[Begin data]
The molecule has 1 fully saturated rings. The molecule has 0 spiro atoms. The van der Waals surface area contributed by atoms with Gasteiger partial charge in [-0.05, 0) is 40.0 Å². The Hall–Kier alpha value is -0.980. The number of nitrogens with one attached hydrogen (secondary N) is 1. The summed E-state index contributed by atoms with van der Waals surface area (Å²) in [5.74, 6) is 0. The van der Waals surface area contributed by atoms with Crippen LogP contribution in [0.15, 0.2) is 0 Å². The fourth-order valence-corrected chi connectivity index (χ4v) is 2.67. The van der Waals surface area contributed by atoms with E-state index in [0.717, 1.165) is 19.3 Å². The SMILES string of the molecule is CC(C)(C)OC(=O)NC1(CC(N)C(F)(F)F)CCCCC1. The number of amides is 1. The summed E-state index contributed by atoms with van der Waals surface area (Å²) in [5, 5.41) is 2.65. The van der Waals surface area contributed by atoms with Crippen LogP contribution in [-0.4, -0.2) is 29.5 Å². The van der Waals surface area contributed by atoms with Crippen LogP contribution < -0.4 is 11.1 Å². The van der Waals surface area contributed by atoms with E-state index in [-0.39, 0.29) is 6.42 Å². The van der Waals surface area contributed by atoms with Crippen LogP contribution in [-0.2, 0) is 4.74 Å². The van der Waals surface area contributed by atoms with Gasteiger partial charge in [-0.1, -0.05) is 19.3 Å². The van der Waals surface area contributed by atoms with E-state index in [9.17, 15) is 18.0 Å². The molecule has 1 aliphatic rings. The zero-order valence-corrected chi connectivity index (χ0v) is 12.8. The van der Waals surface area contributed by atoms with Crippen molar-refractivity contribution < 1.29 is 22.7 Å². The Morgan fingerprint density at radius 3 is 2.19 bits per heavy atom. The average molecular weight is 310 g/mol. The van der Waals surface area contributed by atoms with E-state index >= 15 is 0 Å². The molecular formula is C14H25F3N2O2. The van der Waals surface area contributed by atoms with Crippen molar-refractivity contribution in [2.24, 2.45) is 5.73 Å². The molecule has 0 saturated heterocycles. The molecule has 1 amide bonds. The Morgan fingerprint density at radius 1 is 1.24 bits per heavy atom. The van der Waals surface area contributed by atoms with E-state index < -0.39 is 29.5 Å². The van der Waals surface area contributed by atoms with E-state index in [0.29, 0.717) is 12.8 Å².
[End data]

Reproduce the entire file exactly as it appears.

The molecule has 1 fully saturated rings. The molecule has 0 spiro atoms. The van der Waals surface area contributed by atoms with Gasteiger partial charge in [-0.05, 0) is 40.0 Å². The Hall–Kier alpha value is -0.980. The number of nitrogens with one attached hydrogen (secondary N) is 1. The summed E-state index contributed by atoms with van der Waals surface area (Å²) in [5.74, 6) is 0. The van der Waals surface area contributed by atoms with Crippen LogP contribution in [0.15, 0.2) is 0 Å². The fourth-order valence-corrected chi connectivity index (χ4v) is 2.67. The van der Waals surface area contributed by atoms with E-state index in [0.717, 1.165) is 19.3 Å². The SMILES string of the molecule is CC(C)(C)OC(=O)NC1(CC(N)C(F)(F)F)CCCCC1. The number of amides is 1. The summed E-state index contributed by atoms with van der Waals surface area (Å²) in [5, 5.41) is 2.65. The van der Waals surface area contributed by atoms with Crippen LogP contribution in [-0.4, -0.2) is 29.5 Å². The van der Waals surface area contributed by atoms with Crippen LogP contribution < -0.4 is 11.1 Å². The van der Waals surface area contributed by atoms with E-state index in [-0.39, 0.29) is 6.42 Å². The van der Waals surface area contributed by atoms with Crippen LogP contribution in [-0.2, 0) is 4.74 Å². The van der Waals surface area contributed by atoms with Gasteiger partial charge in [-0.1, -0.05) is 19.3 Å². The van der Waals surface area contributed by atoms with E-state index in [9.17, 15) is 18.0 Å². The molecule has 1 aliphatic rings. The zero-order valence-corrected chi connectivity index (χ0v) is 12.8. The van der Waals surface area contributed by atoms with Crippen molar-refractivity contribution < 1.29 is 22.7 Å². The Morgan fingerprint density at radius 3 is 2.19 bits per heavy atom. The average molecular weight is 310 g/mol. The van der Waals surface area contributed by atoms with E-state index >= 15 is 0 Å². The molecular formula is C14H25F3N2O2. The van der Waals surface area contributed by atoms with Crippen molar-refractivity contribution in [2.24, 2.45) is 5.73 Å². The molecule has 0 saturated heterocycles. The molecule has 1 amide bonds. The Morgan fingerprint density at radius 1 is 1.24 bits per heavy atom. The van der Waals surface area contributed by atoms with E-state index < -0.39 is 29.5 Å². The van der Waals surface area contributed by atoms with E-state index in [0.29, 0.717) is 12.8 Å².